O. Johnsen, F. Bapst, C. Sudan, S. Stotzer, S. Cavaglieri, P. Pellizzari, "VisualAudio: eine optische Technik zur Bewahrung phonographischer Aufnahmen", "Schall und Rauch", No 6, Mai 2003.
F. Bapst, "Optical Retrieval and Storage of Analog Sound Recordings", AES 20th International Conference, Budapest, 2001.
S. Stotzer, O. Johnsen, C. Sudan, F. Bapst, "VisualAudio: une technique visuelle d'extraction du son des anciens disques phono", Flash Informatique de l'EPFL, No 10, 2002.


„Archives: écoutez voir!“, Nouvo, TSR, Switzerland, 16.04.2005
„Fotografien retten alte Schallplatten“, MTW, SF DRS, Switzerland, 16.12.2004
"Den Ton von Schallplatten optisch erfassen", Universitas Friburgensis, Switzerland, 26.10.2004
"Die Rillen der Schallplatten werden zu digitalen Tönen", Nano, 3Sat, Germany, 21.10.2004
"Tecnologia dá voz ao passado", Swissinfo, Switzerland, 21.09.2004.
"Le 78-tours change de disque", article published in L’Express, France, 31.05.2004
"Klingende Bilder", article published in NZZ, Switzerland, 07.05.2004
"Les capsules multimédias", Radio RSR La Première, Switzerland, 24.02.2004 and 25.02.2004.
"Platten-Retter", article "Tele, das Schweizer Medienmagazin", 15/03, page 123, 12-18.04.2003.
"Mémoire photographique", article published in "24 heures", 7.03.2003, page 8.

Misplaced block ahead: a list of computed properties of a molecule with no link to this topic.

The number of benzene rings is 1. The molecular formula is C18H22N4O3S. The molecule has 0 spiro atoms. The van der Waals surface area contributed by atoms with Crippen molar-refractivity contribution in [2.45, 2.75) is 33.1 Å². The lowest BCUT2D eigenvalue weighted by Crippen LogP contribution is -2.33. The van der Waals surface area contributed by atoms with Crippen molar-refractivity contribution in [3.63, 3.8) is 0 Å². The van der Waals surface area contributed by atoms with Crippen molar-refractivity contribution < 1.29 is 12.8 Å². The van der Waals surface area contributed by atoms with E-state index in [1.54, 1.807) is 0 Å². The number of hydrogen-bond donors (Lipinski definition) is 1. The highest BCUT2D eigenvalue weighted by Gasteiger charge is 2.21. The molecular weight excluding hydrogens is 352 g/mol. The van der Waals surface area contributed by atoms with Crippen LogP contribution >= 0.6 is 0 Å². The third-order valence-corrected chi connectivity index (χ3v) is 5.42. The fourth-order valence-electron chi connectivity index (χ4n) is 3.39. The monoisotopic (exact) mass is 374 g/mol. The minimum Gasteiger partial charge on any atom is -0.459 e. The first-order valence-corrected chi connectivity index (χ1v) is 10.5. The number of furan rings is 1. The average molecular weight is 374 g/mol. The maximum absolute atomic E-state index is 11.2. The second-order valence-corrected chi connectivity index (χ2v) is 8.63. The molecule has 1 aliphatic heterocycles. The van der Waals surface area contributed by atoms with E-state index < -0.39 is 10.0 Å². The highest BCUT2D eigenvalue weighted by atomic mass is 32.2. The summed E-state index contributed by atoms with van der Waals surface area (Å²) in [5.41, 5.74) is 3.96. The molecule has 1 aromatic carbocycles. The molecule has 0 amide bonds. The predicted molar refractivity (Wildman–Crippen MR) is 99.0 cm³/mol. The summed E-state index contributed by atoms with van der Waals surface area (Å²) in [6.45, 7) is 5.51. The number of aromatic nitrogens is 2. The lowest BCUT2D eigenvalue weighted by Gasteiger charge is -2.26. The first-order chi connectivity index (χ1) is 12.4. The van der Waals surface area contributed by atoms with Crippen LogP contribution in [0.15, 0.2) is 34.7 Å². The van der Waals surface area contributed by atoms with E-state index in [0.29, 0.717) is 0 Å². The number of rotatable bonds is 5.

"Ils prennent le son en photo", article published in "La Gruyère", 4.03.2003, page 9.
"Wertvolle Kulturgüter vor dem Zerfall retten", article published in "Tages Anzeiger", 19.02.2003, page 68, also published in "Swissinfo" le journal informatique de la confédération, 24.02.2003.
"A Fribourg, des ingénieurs ont inventé la machine à sauvegarder les disques anciens", article published in "Le Temps", 20.01.2003, p33.
"Fototermin für alte Schallplatten", article in "Der Bund", 28.11.2002, page 38.
"Des ingénieurs mettent en image des vinyles pour mieux les sauver" article in "La Liberté", 01.12.2000, page 15, also published in "CTI: courrier des professionnels de la technique et de l'informatique", numéro 4/2000, 28.12.2000.


Am Projekt beteiligte Personen

Cédric Milan, Ecole d'Ingenieurs de Fribourg, 80 Boulevard de Perolles, 1705 Fribourg, tel +41 26 429 65 78, fax +41 26 429 66 00, cedric.notexisting@nodomain.commilan@eif.notexisting@nodomain.comch.
Sylvain Stotzer, Ecole d'Ingenieurs de Fribourg, 80 Boulevard de Perolles, 1705 Fribourg, tel +41 26 429 66 78, fax +41 26 429 66 00, sylvain.notexisting@nodomain.comstotzer@eif.notexisting@nodomain.comch

Letzte Aktualisierung dieser Projektdarstellung  03.11.2019